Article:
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Higher Education
Category archives for: Higher Education

Florida State University’s Presidential Search Short-Listed to One: Sen. John Thrasher

| May 21, 2014

Thrasher, 70, whose senate district includes all of Flagler County, has long been an influential figure in state politics and serves as chairman of Gov. Rick Scott’s re-election campaign. He served as House speaker from 1998 to 2000 and currently is chairman of the Senate Rules Committee.

In Clearest Pro-Immigrant Shift Yet, Gov. Scott Demands a Senate Vote on In-State Tuition for Undocumented

| April 23, 2014

The governor, who originally came to office threatening to crack down on undocumented immigrants, said Tuesday that his opinion on the issue was shaped by stories he’s heard from students who grew up in Florida and would benefit from being able to pay the cheaper, in-state tuition rates.

More Parents Are Defaulting on College Loans For Their Children, Costing Taxpayers

| April 6, 2014

The Parent Plus program allows parents to take out essentially uncapped amounts to cover college costs, regardless of the borrower’s income or ability to repay the loan. But default rates, while still modest, have nearly tripled over the last four years.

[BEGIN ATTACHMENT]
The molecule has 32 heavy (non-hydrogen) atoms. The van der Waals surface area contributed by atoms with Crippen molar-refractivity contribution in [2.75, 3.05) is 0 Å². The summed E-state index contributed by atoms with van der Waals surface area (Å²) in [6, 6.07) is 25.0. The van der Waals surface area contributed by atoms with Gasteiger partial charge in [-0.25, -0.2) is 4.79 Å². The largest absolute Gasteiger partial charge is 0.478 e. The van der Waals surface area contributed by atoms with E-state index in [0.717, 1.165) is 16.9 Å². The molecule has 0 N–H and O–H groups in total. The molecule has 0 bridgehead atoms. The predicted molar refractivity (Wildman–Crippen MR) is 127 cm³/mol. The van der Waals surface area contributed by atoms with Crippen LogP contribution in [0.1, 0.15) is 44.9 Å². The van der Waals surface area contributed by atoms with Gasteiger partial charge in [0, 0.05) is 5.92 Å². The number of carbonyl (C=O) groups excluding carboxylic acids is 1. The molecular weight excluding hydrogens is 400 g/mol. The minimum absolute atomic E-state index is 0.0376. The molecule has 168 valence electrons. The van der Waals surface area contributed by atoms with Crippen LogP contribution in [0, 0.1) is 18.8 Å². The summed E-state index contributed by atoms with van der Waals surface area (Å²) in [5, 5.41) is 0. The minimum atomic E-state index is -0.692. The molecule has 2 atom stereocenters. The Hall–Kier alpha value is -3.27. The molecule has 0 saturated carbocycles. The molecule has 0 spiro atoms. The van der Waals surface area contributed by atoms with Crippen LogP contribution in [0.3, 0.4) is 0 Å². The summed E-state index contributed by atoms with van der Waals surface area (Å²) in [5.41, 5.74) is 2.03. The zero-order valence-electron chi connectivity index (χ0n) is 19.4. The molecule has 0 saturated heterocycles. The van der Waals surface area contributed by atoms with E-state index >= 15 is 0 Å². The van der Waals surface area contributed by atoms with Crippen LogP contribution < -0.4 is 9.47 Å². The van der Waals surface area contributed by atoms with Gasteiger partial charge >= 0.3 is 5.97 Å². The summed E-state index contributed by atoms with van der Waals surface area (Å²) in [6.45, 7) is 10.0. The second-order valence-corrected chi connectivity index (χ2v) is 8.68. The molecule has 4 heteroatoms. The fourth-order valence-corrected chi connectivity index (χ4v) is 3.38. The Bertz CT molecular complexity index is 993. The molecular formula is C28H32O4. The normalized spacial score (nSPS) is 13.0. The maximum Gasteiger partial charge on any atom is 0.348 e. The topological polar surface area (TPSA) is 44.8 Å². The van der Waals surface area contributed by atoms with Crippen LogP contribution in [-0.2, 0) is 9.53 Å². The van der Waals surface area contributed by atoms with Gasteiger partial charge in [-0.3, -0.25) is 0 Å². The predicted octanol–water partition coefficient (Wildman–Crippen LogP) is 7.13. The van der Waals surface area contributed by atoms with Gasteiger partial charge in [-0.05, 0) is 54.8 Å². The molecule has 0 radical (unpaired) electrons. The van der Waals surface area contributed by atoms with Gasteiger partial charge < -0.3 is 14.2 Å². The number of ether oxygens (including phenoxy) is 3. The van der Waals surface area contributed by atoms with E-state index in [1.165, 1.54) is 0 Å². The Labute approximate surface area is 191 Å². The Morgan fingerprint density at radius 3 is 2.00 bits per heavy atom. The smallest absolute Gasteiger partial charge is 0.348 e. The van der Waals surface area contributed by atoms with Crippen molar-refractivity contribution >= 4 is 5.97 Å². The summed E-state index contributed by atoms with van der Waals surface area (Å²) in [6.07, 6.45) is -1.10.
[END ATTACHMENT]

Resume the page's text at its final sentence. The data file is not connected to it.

Rick Scott’s Dilemma: Helping Undocumented-Immigrant Students Or Sticking to His Base

| March 31, 2014

While Scott has repeatedly said he supports a proposal to end annual 15 percent tuition hikes, he’s remained mum about the portion of the bill that would grant in-state tuition to undocumented students, or Dreamers.

In-State Tuition For Undocumented Immigrants Passes House, 81-33, as GOP Opposition Thins

| March 20, 2014

The measure allows undocumented immigrants to pay cheaper, in-state tuition rates if they attend Florida middle and high schools for at least four straight years before going to college.

Florida Lawmakers Edging Toward Offering In-State Tuition for Some Undocumented Immigrants

| February 19, 2014

A measure allowing some undocumented students to receive in-state tuition was easily approved Wednesday by a House subcommittee, but the bill still faces a steep climb in the Senate.

How I’m Graduating My Children From College Debt-Free: Planning, and Lots of Hard Work

| January 12, 2014

Explaining what it takes to develop college-ready students and debt-free parents, columnist and Matanzas High teacher Jo An n Nahiriny describes the frustrations of dealing with students and families who don’t plan ahead and busts the myth that a college education must be debt-ridden.

Immigration Reform’s Latest Cheering Section: Florida College and University Presidents